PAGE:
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  #31  
Old 06-20-2012
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Re: Collision: Bad News and Good News

Well, thank you.
I've had a few mishaps, emergency fend offs, even a scuff or two. I always owned up to it, but never incurred any expense. I did find the whole experience positive. I called the other boaters yesterday to tell them the outcome. They were relieved and pleased.
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  #32  
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Re: Collision: Bad News and Good News

Quote:
Originally Posted by SloopJonB View Post
That's one of the reasons why I don't race. Racers generally seem to think that ordinary prudent seamanship and the rules of the road don't apply to them because "we're racing".

Courts have ruled differently.
Yeah... damned those crazy racer guys...

Jon, you couldn't be more wrong. It's great to be in a tight mark rounding with a bunch of boats knowing that everyone driving is pretty darn good at it and that the odds of collision are actually very small. I'd say far far less than the typical weekend cruiser docking their boat. The experience of tight quarters maneuvering is incredibly valuable. Docks, locks, other boats, are much less stressful to be around. It's also great to be in heavy weather with a well prepped boat and competent crew. When/if things go wrong, the skill sets to sort things out is very large. I just don't understand why the vast majority of sailneters have so much disdain for racing. It's like everyone had sand kicked in their face by the big beach bully. Around here I'd say a majority of 'serious' racers have/do cruise(d) a lot. It's just not a mutually exclusive deal.

Anyhow, to the OP, glad you're boat is sorted out and you're back on the water!
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  #33  
Old 06-20-2012
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Re: Collision: Bad News and Good News

Quote:
Originally Posted by puddinlegs View Post
I just don't understand why the vast majority of sailneters have so much disdain for racing.
I've seen too many instances where, rather than being prudent, civil and following the COLREGS, a right of way boat rammed another who had misjudged their distance. (for example)

We have the right of way dammit!

I never said that racers weren't skilled sailors, just that they frequently aren't very GOOD or prudent sailors. Witness the recent deaths in S.F. - would you say that skipper was a GOOD sailor? I'm sure the crew was VERY skilled. Same thing for the S.S. race here a couple of years ago. In that instance, a GOOD sailor would never have gone out, whereas many highly skilled racing sailors did, with the predictable subsequent carnage.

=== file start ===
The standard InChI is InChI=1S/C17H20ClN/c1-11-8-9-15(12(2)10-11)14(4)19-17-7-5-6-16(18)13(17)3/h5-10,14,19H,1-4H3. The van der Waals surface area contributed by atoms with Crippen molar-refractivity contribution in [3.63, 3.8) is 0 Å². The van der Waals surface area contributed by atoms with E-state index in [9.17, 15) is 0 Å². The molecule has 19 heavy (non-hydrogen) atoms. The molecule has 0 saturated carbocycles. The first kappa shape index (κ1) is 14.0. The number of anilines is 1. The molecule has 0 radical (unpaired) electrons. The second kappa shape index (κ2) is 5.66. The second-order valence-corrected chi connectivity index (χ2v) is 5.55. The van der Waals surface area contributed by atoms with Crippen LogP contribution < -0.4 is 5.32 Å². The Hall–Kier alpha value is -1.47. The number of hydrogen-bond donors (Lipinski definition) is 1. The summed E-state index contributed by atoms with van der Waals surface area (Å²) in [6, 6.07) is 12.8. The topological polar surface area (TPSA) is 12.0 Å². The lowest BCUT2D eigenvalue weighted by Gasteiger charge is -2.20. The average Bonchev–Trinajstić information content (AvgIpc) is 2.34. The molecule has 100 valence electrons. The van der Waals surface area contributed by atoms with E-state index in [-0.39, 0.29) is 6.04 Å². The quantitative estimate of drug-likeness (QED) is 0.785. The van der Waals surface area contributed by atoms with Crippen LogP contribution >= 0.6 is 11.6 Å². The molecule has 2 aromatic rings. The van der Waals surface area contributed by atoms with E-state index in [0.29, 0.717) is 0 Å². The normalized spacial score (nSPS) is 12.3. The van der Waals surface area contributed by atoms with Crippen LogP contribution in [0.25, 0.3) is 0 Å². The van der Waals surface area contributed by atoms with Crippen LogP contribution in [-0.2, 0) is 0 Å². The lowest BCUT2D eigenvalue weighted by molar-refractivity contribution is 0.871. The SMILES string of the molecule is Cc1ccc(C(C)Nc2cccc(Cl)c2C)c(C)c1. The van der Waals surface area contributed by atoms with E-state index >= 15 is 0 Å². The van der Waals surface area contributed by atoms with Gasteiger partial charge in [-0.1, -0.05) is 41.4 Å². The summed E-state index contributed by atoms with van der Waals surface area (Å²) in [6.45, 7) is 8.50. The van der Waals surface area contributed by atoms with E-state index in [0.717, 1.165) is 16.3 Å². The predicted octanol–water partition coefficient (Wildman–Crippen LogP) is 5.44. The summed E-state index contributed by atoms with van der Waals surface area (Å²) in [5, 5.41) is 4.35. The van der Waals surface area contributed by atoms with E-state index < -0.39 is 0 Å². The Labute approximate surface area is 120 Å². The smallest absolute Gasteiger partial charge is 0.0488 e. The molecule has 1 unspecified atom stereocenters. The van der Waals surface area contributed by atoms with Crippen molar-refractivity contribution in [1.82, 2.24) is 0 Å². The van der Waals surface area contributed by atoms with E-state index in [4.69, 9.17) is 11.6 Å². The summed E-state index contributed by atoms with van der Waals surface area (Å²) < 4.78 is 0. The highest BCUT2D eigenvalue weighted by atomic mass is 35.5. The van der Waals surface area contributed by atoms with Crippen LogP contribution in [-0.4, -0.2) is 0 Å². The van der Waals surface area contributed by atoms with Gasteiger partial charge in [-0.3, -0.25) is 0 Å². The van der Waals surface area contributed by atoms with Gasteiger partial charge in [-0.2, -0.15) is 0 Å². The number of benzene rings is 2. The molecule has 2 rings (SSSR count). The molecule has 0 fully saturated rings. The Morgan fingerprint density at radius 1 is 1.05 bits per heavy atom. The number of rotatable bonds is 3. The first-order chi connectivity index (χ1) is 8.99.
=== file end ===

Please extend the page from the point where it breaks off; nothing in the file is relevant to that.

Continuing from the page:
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  #34  
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Re: Collision: Bad News and Good News

Jon,
A couple boats that stayed out were well equipped to do so and managed things quite well. Then again, they've done multiple ocean crossings including cruising with the family to Australia, doing SYdney Hobart, and sailing back to Vancouver when they were done. If I remember correctly, the owner was also in the '79 Fastnet crewing as a young man. Many others chose not to leave the dock for the particular Southern Straights race you mention including US and Canadian Olympic metalists. There were many more 'prudent' sailors that day than you give credit. You also understand that racers have no interest in actually hitting each other, don't you? You can get you tossed even if you were 'right'.

Last edited by puddinlegs; 06-20-2012 at 04:12 PM.
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  #35  
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Re: Collision: Bad News and Good News

For the OP,

You are a man of serious class... I would be hopping mad. Hopefully I would calm down before talking to anyone, but I doubt I would handle it with your grace.



Quote:
Originally Posted by SloopJonB View Post
I've seen too many instances where, rather than being prudent, civil and following the COLREGS, a right of way boat rammed another who had misjudged their distance. (for example)

We have the right of way dammit!

I never said that racers weren't skilled sailors, just that they frequently aren't very GOOD or prudent sailors. Witness the recent deaths in S.F. - would you say that skipper was a GOOD sailor? I'm sure the crew was VERY skilled. Same thing for the S.S. race here a couple of years ago. In that instance, a GOOD sailor would never have gone out, whereas many highly skilled racing sailors did, with the predictable subsequent carnage.
Jon,